In collaboration with Singapore National Employers Federation (SNEF), James Cook Academy (established by JCU in Singapore) is looking to advance Singapore’s national agenda on sustainable development through short courses that support workforces in understanding and adapting to the Green Economy. These short courses will support the Singapore Green Plan 2030 and are targeted for launch in October 2022.
Working together to create change
In April 2022, the Singapore campus of JCU established the Sustainability Working Group to advance the University’s Sustainability Initiative. The group comprises representatives across various academic, research and professional units, and is responsible for the development and implementation of sustainability activities across the University. The Sustainability Working Group will also work closely with other parts of the University’s Australian campuses to align its aims and goals, and contribute to the SDGs.
Professor May Tan-Mullins, Dean International at JCU in Singapore, leads the Sustainability Working Group as the Campus’s Chief Sustainability Officer. She says, “Taking on climate and environmental concerns can be challenging, but — now more than ever — the world needs universities to take action and inspire positive change that contributes to greater sustainability. Current and future generations depend on us to solve this global problem, as we work together to combat pressing sustainability challenges. I hope that JCU’s strong commitment to sustainability can help create a more inclusive, sustainable and better future for all.”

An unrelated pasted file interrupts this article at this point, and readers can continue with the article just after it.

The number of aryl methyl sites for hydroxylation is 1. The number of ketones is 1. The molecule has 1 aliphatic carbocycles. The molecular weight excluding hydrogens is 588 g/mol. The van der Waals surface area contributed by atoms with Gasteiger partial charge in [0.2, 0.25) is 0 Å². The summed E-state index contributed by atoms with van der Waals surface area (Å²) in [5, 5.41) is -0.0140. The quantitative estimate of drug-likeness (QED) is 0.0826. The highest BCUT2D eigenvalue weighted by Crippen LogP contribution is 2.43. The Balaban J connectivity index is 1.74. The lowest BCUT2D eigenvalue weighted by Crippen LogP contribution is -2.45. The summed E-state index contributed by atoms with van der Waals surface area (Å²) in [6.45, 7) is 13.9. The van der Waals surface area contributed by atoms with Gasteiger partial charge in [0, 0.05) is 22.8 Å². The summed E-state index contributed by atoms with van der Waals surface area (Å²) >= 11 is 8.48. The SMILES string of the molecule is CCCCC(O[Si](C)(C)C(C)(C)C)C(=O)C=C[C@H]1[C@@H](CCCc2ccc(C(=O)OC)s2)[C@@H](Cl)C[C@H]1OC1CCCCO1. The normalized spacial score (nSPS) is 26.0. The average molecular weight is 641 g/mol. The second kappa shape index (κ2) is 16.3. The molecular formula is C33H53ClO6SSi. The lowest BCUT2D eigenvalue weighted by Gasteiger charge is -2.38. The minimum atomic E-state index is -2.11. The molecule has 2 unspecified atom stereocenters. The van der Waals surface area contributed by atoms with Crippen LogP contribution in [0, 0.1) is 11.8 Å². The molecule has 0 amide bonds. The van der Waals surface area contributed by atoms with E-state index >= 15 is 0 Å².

Professor Tan-Mullins’s research expertise — which includes political ecology, environmental and energy justice, and building comprehensive resilience for climate change in the Tropics — has made her an authority on sustainability. Recently, she was invited to the United Nations’ 2nd Global Goals Forum, taking place on 13 October 2022, to speak on sustainability and China’s Belt and Road Initiative.
As a player on the international stage, JCU hopes to do even more to develop future leaders of sustainability while informing actions that ensure a positive future for us and our planet.
Find out more about the Singapore campus of James Cook University.
Discover further information on areas of research and research strength at James Cook University in Singapore.
Media: Mr Edwin Teo [email protected]